- As children go off to college, many parents experience emotions such as grief, emptiness, and worry.
- For some parents, the newfound freedom can be a welcome change, full of new opportunities.
- Parents can focus on rekindling their relationship and addressing issues they previously didn't have time for.
As children go off to college and start their own lives, many parents face a transitional challenge. They may experience a range of emotions, such as grief, emptiness, and worry, saying things like these:
- “Ever since my children left home, I find myself just sitting and wishing they would come back.”
- “I miss having my children around the house, and sometimes it feels like there’s nothing to do now that they’re not here.”
- “I worry about my children constantly, and it’s hard to let go and trust they can take care of themselves.”
These thoughts, when poorly managed, can result in serious mental health conditions. In fact, studies have shown that a significant percentage of adults experiencing an empty nest report symptoms of anxiety and depression. For instance, in a study published in the journal Archives of Gerontology and Geriatrics, 30 percent of older, empty-nest participants reported experiencing anxiety. Another study published in Frontiers in Psychology found that 39 percent of empty-nest adults had symptoms of depression.
However, not all parents find an empty nest emotionally paralyzing. For some, the newfound freedom can be a welcome change, full of new opportunities.
If you’re a parent who is facing or about to face this change, here are two things you may need to consider to help cushion the impact.
1. Is your identity infused with your child’s?
Often, it is the best, most-involved parents that have the hardest time accepting that their child is leaving the nest. Part of this has to do with societal standards and the role parents, especially mothers, are expected to play in their children’s life.
Researcher Feryl Badiani of the London School of Economics and Political Science explains this sentiment:
Women who are socialized to fulfill the quintessential role of a woman—to primarily cater to her reproductive roles of nurturing a child—tend to be over-involved in the lives of her children. Hence, when the children leave, these mothers face an identity crisis, wherein they have to identify new roles to fulfill.
Years of assisting in school work, play dates, extracurricular activities, drop-offs, pick-ups, and sleepovers may leave you feeling like your children are the center of your world—especially if you are a single parent. The sudden free space created when your child leaves the nest can leave you feeling bewildered, like your life has lost its purpose.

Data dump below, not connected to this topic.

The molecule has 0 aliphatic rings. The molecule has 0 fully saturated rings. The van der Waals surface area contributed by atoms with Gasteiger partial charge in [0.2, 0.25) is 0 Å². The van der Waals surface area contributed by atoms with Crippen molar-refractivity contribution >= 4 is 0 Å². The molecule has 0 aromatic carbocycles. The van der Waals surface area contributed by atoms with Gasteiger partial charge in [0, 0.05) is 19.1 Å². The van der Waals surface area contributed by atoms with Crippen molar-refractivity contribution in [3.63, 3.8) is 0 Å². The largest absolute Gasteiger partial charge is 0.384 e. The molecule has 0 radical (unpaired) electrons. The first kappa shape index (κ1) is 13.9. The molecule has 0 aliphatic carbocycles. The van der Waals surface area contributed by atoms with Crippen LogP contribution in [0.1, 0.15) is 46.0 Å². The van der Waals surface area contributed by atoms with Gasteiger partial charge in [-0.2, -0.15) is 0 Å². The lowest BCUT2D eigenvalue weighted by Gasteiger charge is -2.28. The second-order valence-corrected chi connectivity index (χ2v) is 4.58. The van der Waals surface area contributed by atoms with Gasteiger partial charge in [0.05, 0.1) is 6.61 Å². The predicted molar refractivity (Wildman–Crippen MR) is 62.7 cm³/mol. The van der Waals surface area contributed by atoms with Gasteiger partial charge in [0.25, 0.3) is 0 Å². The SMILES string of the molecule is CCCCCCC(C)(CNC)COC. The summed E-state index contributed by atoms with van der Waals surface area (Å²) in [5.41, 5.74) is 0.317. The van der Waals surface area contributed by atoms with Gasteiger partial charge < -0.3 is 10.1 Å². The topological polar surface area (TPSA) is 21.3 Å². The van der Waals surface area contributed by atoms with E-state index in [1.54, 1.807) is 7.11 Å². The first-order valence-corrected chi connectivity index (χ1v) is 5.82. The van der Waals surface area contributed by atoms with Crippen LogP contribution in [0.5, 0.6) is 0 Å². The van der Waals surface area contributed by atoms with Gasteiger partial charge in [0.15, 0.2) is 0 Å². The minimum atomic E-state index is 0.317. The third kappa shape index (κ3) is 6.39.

Here are some things that may help fend off feelings of emptiness:
- Indulging in self-care: Your nerves are undoubtedly frayed from years of child-rearing. It’s OK to catch up on some much-needed me time. Start by getting some good sleep. Many parents don’t appreciate how exhausted they are after years of 24/7 caregiving. Treat yourself to some of life’s fancy perks: a new skincare routine, foot massages, and salon appointments.
- Discovering your passion: Utilize your free time to explore a new pastime or an old hobby that you had to put on hold.
- Getting active: Physical activity is one of the most effective ways to protect yourself against mental health issues. Go and enjoy that extended yoga class followed by a steam. Take a long walk and appreciate the fact that you don’t have to worry about getting back soon.
- Thinking about employment: Dealing with an empty nest can be particularly challenging for stay-at-home parents. Working to develop an identity outside of your maternal/paternal role—whether that’s through a new job or a volunteering opportunity—can add meaning to your life, improve your self-esteem, and keep anxiety and rumination at bay.
2. Has your primary relationship taken a back seat?
Socializing outside of your family can become less and less of a priority as a parent. You may even view your spouse as less of a romantic partner and more of a teammate. This is why you might feel uncertain about how to spend quality time with your partner without the buffer of your child when they finally decide to move out.
A study published in the Journal of Adult Development suggests that life satisfaction can decline for married couples at the empty-nest stage. With children no longer the center of attention, conflicts and arguments may arise, and it can be tempting to attribute them solely to the empty nest rather than examining the relationship itself.
Now that your immediate parenting responsibilities are no longer needed, you can focus on rekindling your relationship and addressing relationship issues you previously did not have time for. You can also use this newfound time to reconnect with close family and friends you may have drifted away from.
If you still feel like your relationship is not able to withstand the weight of empty nest syndrome, it might be time to reach out for help. Seeking support from a mental health professional can provide a safe space to explore your concerns and work toward healing.
Raising and taking care of a child can cause familial relationships, friendships, marriage, and even personal well-being to take a backseat. Although the empty-nest phase can be difficult as parents experience the pain of letting go, it can also offer an opportunity to reconnect with yourself and gain newfound strength for new and exciting chapters of your life.